Liam tackles the early days of Kanan Jarrus and Hera Syndulla in John Jackson Miller’s stunning Star Wars: A New Dawn novelisation
John Jackson Miller has provided the first official book from the new canon material. A New Dawn gives Star Wars fans an insight into the life of Kanan Jarrus after the events of Order 66, highlighting how he began fighting the Empire, his love for women and how he met a very special woman who would have a huge impact on his life moving forward; that, of course, being Hera Syndulla.
Star Wars: A New Dawn | by John Jackson Miller
A New Dawn sees Kanan leading an aimless life on Gorse, ungracefully drifting between bars, one night stands and dangerous jobs, purely for the fact that he can. He’s had to hide his true identity as a Jedi after Order 66 took place, resulting in Kanan even suppressing his force ability; that is until the Empire arrived on Cynda, the neighbouring moon of Gorse.
Captain Rae Sloane and Count Vidian bring their forces to the moon as Sloane is keen on the idea of industrial Imperial expansion. Cynda is an ideal choice for the production of certain metals used in the manufacturing of Star Destroyers. Despite his best efforts to stay undetected for so long, Kanan finds himself getting involved with a small group that isn’t best pleased with the Empire taking refuge on Gorse’s neighbouring moon. The group consists of Skelly, a clone wars veteran who seems to be quite unhinged and potentially dangerous. There’s also Sullustan surveillance agent Zaluna and the Twi’Lek Hera Syndulla and her rebellious motives.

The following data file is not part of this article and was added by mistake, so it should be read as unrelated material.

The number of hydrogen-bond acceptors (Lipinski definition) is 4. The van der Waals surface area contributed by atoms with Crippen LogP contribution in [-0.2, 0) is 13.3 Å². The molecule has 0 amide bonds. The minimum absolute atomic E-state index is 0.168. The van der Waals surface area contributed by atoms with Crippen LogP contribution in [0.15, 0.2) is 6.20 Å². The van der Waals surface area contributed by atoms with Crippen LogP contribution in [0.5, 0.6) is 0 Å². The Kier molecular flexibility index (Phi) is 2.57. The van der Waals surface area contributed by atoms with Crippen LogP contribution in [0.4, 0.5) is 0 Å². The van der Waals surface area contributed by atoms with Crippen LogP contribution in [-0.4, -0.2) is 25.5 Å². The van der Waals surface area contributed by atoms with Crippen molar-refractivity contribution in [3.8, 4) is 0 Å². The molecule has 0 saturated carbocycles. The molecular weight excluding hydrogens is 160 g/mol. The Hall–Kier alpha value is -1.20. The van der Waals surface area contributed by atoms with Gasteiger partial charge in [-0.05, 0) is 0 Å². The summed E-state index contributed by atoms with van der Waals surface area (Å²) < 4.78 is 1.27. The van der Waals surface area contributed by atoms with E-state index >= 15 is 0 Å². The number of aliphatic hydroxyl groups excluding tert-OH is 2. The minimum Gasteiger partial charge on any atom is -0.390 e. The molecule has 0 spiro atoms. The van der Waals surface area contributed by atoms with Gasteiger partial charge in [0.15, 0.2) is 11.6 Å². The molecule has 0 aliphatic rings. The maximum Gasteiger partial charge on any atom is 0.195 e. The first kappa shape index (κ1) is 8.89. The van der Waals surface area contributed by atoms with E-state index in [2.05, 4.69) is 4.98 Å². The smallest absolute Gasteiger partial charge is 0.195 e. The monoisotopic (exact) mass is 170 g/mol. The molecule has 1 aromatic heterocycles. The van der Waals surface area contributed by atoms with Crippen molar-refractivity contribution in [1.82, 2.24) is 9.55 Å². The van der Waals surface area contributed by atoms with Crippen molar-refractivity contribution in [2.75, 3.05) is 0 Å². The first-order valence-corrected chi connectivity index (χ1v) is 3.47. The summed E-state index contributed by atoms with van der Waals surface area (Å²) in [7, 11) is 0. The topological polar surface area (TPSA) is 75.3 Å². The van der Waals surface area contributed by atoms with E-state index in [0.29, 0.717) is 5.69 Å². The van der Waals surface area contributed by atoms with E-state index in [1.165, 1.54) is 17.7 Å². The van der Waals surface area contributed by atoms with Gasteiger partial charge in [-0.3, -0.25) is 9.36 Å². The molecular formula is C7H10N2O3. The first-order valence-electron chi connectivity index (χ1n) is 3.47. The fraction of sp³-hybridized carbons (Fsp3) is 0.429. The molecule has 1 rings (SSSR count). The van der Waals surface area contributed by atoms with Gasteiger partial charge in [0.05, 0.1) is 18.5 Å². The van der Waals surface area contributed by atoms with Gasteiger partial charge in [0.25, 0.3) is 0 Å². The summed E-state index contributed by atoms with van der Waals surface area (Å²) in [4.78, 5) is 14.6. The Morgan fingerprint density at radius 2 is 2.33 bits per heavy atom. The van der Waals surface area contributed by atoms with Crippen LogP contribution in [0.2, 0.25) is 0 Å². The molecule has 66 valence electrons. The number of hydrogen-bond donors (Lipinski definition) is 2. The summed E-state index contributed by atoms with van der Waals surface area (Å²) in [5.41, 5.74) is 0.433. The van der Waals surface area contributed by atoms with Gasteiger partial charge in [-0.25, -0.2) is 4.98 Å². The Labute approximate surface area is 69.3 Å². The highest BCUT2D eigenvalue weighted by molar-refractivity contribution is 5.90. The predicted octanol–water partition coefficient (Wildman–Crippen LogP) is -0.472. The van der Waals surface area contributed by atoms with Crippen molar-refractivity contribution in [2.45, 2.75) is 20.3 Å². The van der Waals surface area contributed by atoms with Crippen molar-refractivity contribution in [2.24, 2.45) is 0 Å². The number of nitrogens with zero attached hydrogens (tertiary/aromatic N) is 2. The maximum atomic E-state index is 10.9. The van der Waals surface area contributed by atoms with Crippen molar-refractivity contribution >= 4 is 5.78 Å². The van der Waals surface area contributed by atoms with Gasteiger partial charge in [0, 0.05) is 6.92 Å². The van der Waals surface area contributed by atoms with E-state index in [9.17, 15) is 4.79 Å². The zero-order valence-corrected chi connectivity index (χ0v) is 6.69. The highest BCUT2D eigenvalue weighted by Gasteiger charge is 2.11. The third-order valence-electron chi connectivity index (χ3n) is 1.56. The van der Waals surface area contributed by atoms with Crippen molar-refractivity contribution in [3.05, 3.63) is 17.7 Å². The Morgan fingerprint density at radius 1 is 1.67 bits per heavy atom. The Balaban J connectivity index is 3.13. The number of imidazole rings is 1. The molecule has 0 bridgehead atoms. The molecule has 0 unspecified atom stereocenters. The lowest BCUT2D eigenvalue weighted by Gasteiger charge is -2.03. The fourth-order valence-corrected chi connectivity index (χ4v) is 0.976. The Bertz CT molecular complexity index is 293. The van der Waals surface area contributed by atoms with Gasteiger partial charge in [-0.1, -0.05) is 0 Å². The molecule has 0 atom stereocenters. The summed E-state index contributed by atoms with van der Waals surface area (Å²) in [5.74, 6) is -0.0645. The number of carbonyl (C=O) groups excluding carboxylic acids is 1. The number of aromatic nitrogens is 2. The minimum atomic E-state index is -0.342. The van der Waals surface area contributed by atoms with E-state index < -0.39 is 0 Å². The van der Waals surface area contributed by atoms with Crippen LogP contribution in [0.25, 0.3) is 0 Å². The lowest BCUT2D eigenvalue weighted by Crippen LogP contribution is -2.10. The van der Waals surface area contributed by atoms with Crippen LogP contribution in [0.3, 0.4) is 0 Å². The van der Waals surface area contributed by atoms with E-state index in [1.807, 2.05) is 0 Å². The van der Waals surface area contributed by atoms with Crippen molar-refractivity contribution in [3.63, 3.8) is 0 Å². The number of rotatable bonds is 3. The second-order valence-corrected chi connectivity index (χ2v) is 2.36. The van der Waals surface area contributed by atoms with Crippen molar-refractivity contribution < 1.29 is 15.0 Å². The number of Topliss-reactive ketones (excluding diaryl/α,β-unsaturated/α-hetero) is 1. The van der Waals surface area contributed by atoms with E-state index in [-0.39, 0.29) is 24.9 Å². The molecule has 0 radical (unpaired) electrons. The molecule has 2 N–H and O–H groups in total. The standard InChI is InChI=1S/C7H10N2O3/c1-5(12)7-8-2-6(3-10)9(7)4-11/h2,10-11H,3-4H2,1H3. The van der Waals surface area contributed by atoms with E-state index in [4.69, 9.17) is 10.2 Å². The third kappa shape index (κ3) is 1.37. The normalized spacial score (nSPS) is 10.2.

Hera is definitely one of the standouts from this story. She ends up on Gorse to look for suitable candidates to join her growing team as well to gather intelligence when she meets Kanan. Hera provides insights into the birth of the Rebellion and what makes them so effective against a force like the Empire. She mentions how dissidents must unite when they strike against the Empire, as the actions of one man/woman acting out of personal vengeance will not make a difference in the bigger scale of events. Hera is exactly who Kanan needs in his life, she’s a brave, caring pilot who feels every wrong the Empire commits to the galaxy.
With regards to the main villain, Count Vidian is a cyborg who has been rebuilt after nearly dying from a disease, and is now ready to do whatever he can to stay in favour with the Emperor. He is partnered alongside Captain Rae Sloane, a young Imperial who aims to rise up in the Imperial rankings.
A New Dawn is a slow burner; a small scale story that shows how life under the Empire affects communities. Gorse, a planet dedicated to mining has seen only a small glimpse of what the Empire is capable of, but nothing in comparison to what the Empire will do in order to achieve the results required. The book becomes more and more encapsulating as the story progresses as Kanan, Hera and the others start to work together, despite being the unlikeliest of “Teams”.
This book was a great start for the new canon novels and also a fun read in general. Fans of Star Wars Rebels will thoroughly enjoy seeing the life of both Kanan and Hera before the Rebels series takes place, and those of whom looking to watch the series for the first time; I would suggest reading this beforehand as it provides a bit more background to two of the main characters.
Star Wars: A New Dawn by John Jackson Miller is published by Arrow in the UK and is available in paperback now from Penguin Random House. © Lucasfilm Ltd.
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